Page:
The Public Interest

Eric Voegelin’s Vision 71

Robert Nisbet

Spring 1983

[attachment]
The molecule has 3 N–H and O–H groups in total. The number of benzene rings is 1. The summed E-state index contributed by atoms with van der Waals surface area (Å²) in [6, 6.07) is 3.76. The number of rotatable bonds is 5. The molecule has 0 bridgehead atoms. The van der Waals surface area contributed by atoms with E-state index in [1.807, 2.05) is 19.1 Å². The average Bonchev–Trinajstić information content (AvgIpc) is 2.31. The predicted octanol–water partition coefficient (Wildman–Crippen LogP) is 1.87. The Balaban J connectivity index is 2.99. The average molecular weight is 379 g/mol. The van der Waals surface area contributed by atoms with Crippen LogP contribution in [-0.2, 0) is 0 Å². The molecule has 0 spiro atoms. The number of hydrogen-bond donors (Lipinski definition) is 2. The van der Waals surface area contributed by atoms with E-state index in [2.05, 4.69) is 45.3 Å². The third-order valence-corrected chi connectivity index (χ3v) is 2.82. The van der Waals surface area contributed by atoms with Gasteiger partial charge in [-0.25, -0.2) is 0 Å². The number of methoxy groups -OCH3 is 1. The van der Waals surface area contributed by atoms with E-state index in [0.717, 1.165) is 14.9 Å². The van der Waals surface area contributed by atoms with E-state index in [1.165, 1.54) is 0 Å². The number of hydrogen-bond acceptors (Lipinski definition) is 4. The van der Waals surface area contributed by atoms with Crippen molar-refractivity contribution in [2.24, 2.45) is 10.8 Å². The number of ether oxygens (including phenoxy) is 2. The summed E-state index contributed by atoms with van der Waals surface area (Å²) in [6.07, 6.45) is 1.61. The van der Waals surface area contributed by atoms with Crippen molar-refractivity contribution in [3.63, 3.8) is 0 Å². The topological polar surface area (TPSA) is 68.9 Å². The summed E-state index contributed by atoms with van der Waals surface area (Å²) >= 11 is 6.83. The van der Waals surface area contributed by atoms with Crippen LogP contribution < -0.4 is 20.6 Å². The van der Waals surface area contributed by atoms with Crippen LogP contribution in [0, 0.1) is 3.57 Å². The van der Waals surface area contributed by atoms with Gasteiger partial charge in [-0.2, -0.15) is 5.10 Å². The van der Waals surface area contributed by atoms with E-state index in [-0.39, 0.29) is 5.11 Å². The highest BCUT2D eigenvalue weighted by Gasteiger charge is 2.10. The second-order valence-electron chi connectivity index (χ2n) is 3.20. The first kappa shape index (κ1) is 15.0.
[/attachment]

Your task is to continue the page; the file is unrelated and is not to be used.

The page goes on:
EVER since his book, The New Science of Politics,was published in 1952, Erie Voegelin s reputation has been located among those thinkers we are prone to call “well known” but not “known well.” A formidable combination of scholarship and prophetic passion has a good deal to do with this condition, though it would be negligent to overlook the interdiction under which the reigning idols of behaviorism and scientism in American thought during the past half century have placed ideas and perspectives like Voegelin’s. Despite the secular inqu,sition to which this extraordinarily rich philosopher has been subjected, Voegelin has not wanted for students and followers, and on the evidence of the four volumes listed above, these students and followers include some minds of analytic power and interpretative acumen. In their respective ways they should do a good deal to accelerate what one of them refers to as “the Voegelinian revolution.” There is little if any scent of hagiography in them, for which both Voegelin and the reader may be grateful.  Where lacunae, contradictions, and obscurities exist in Voegelin’s writings, they are seized upon by the authors and contributors to these volumes. But one and all they are animated by the laudable desire to bring to a wider public the remarkable philosophical, scholarly, and prophetic achievements of their teacher. 

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